Bi-partisan legislation recently proposed by in the Senate signals the government’s intent to address longstanding confusion surrounding the tax treatment of digital assets such as cryptocurrencies.
Senators Cynthia Lummis, a Wyoming Republican, and Kirsten Gillibrand, a New York Democrat, introduced the Responsible Financial Innovation Act (S. 4356) on June 7th. This legislation would establish a regulatory framework for digital assets including so-called stablecoin cryptocurrencies.
According to Gillibrand, “digital assets, blockchain technology and cryptocurrencies have experienced tremendous growth in the past few years and offer substantial potential benefits if harnessed correctly.” Gillibrand believes that “it is critical that the United States play a leading role in developing policy to regulate new financial products, while also encouraging innovation and protecting consumers.”
For the purposes of this bill, a “digital asset” is defined as a natively electronic asset that: (a) confers economic, proprietary, or access rights or powers; and (b) is recorded using cryptographically secured distributed ledger technology, or any similar analogue.
This definition includes virtual currency and ancillary assets, payment stablecoins, and other securities and commodities. An “ancillary asset” as referred to in the legislation as an intangible, fungible asset that is offered, sold, or otherwise provided to a person in connection with the purchase and sale of a security through an arrangement or scheme that constitutes an investment contract.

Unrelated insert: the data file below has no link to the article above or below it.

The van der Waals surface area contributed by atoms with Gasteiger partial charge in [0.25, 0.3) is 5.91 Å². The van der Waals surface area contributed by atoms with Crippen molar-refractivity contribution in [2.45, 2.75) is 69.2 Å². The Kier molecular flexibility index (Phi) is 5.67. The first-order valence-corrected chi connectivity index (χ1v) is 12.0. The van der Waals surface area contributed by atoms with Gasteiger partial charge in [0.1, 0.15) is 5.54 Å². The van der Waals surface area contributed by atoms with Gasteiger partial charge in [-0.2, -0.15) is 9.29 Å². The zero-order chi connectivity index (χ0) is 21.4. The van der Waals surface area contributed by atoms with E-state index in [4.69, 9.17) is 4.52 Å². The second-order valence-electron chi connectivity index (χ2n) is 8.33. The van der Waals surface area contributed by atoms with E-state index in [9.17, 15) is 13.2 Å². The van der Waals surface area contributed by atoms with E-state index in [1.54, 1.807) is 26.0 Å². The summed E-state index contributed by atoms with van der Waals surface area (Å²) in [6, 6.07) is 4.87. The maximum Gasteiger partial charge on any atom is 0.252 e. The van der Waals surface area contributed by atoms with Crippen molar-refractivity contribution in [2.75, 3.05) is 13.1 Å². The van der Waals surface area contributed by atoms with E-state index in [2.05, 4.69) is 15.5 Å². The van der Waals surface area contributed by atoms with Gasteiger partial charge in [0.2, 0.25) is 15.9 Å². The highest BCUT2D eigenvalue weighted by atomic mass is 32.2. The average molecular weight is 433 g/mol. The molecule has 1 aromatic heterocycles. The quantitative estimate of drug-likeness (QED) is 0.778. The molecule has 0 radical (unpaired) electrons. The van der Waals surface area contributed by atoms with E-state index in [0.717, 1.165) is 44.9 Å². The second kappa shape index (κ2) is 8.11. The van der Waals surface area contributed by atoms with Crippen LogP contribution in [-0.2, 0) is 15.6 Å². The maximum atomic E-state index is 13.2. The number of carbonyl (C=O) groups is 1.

The proposed legislation grants regulatory authority to the Commodity Futures Trading Commission, and not the Securities and Exchange Commission. The legislation also provides a legal distinction between which digital assets are treated as commodities or securities using the Supreme Court’s Howey test for determining whether a transaction qualifies as an investment contract.
The legislation would amend the definition of a digital asset broker set forth in the Infrastructure Investment and Jobs Act (PL 117-58). The modified definition of a digital asset broker would be “any person who for consideration stands ready in the ordinary course of a trade or business to effect sales of digital assets at the direction of their customers.” Furthermore, the digital asset reporting requirement under PL 117-58 would be delayed until January 1, 2025.
If the proposed legislation becomes law, the IRS would be required, within one year, to adopt guidance on the disposition of so-called forks and airdrops, merchant acceptance of digital assets, mining and staking, charitable contributions of digital assets, and the legal characterization of payment stablecoins as indebtedness.
Important tax provisions include a $200 per transaction de minimis exclusion from gross income when virtual currency is used for payment of goods and services, and the extension of safe harbors for securities and commodities trading activity by non-U.S. persons who use a U.S.-based financial institution for digital asset trading purposes.
Under this legislation, the Government Accountability Office would be directed to report to Congress, the Treasury Department, and the Labor Department on the potential opportunities and risks of retirement investing using digital assets. So far, the federal government has discouraged such investments, but their potential viability has been gaining traction, especially among younger workers.
This legislation has bipartisan support, but is likely to face significant changes if it moves forward. No matter the fate of this particular legislation, the tax treatment of crypto seems to be a priority for lawmakers. “As this industry continues to grow, it is critical that Congress carefully crafts legislation that promotes innovation while protecting the consumer against bad actors” Senator Lummis has said.
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